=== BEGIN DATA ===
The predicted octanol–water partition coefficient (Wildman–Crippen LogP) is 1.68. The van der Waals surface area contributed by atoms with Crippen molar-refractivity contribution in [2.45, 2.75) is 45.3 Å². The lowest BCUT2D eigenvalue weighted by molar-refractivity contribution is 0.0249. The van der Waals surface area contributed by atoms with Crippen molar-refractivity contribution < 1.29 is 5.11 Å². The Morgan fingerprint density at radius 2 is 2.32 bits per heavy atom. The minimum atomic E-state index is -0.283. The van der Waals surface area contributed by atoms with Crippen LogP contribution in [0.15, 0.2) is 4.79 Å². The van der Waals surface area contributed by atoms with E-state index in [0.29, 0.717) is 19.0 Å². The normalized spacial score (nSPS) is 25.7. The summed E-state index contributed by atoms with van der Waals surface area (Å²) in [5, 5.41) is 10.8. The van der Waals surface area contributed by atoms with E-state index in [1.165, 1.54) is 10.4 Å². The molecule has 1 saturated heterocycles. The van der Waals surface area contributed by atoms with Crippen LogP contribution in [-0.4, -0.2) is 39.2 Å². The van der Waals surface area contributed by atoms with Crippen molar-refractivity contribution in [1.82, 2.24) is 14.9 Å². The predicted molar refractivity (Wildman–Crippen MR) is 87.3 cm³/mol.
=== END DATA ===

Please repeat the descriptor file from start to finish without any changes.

The predicted octanol–water partition coefficient (Wildman–Crippen LogP) is 1.68. The van der Waals surface area contributed by atoms with Crippen molar-refractivity contribution in [2.45, 2.75) is 45.3 Å². The lowest BCUT2D eigenvalue weighted by molar-refractivity contribution is 0.0249. The van der Waals surface area contributed by atoms with Crippen molar-refractivity contribution < 1.29 is 5.11 Å². The Morgan fingerprint density at radius 2 is 2.32 bits per heavy atom. The minimum atomic E-state index is -0.283. The van der Waals surface area contributed by atoms with Crippen LogP contribution in [0.15, 0.2) is 4.79 Å². The van der Waals surface area contributed by atoms with E-state index in [0.29, 0.717) is 19.0 Å². The normalized spacial score (nSPS) is 25.7. The summed E-state index contributed by atoms with van der Waals surface area (Å²) in [5, 5.41) is 10.8. The van der Waals surface area contributed by atoms with E-state index in [1.165, 1.54) is 10.4 Å². The molecule has 1 saturated heterocycles. The van der Waals surface area contributed by atoms with Crippen LogP contribution in [-0.4, -0.2) is 39.2 Å². The van der Waals surface area contributed by atoms with Crippen molar-refractivity contribution in [1.82, 2.24) is 14.9 Å². The predicted molar refractivity (Wildman–Crippen MR) is 87.3 cm³/mol.